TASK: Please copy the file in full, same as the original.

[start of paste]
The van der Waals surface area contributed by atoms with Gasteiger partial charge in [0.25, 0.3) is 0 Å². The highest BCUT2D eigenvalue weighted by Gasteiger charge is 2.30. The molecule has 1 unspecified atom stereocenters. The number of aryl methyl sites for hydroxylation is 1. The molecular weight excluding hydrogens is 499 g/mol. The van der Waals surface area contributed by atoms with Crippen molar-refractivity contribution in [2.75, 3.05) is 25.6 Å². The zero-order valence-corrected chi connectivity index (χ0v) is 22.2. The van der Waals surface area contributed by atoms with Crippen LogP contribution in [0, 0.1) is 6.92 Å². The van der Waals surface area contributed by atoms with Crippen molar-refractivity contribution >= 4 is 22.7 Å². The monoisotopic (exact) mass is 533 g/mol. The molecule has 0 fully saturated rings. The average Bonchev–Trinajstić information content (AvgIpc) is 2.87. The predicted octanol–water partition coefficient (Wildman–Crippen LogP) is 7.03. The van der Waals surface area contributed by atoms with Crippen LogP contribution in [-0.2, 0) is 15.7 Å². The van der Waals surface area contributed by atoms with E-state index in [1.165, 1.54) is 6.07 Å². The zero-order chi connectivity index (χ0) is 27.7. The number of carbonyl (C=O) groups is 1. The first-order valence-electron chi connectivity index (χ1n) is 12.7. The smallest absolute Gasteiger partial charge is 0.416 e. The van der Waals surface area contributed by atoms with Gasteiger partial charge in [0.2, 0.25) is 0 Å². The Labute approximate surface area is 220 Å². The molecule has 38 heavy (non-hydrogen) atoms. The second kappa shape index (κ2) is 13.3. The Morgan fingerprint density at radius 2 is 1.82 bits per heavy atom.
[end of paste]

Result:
The van der Waals surface area contributed by atoms with Gasteiger partial charge in [0.25, 0.3) is 0 Å². The highest BCUT2D eigenvalue weighted by Gasteiger charge is 2.30. The molecule has 1 unspecified atom stereocenters. The number of aryl methyl sites for hydroxylation is 1. The molecular weight excluding hydrogens is 499 g/mol. The van der Waals surface area contributed by atoms with Crippen molar-refractivity contribution in [2.75, 3.05) is 25.6 Å². The zero-order valence-corrected chi connectivity index (χ0v) is 22.2. The van der Waals surface area contributed by atoms with Crippen LogP contribution in [0, 0.1) is 6.92 Å². The van der Waals surface area contributed by atoms with Crippen molar-refractivity contribution >= 4 is 22.7 Å². The monoisotopic (exact) mass is 533 g/mol. The molecule has 0 fully saturated rings. The average Bonchev–Trinajstić information content (AvgIpc) is 2.87. The predicted octanol–water partition coefficient (Wildman–Crippen LogP) is 7.03. The van der Waals surface area contributed by atoms with Crippen LogP contribution in [-0.2, 0) is 15.7 Å². The van der Waals surface area contributed by atoms with E-state index in [1.165, 1.54) is 6.07 Å². The zero-order chi connectivity index (χ0) is 27.7. The number of carbonyl (C=O) groups is 1. The first-order valence-electron chi connectivity index (χ1n) is 12.7. The smallest absolute Gasteiger partial charge is 0.416 e. The van der Waals surface area contributed by atoms with Gasteiger partial charge in [0.2, 0.25) is 0 Å². The Labute approximate surface area is 220 Å². The molecule has 38 heavy (non-hydrogen) atoms. The second kappa shape index (κ2) is 13.3. The Morgan fingerprint density at radius 2 is 1.82 bits per heavy atom.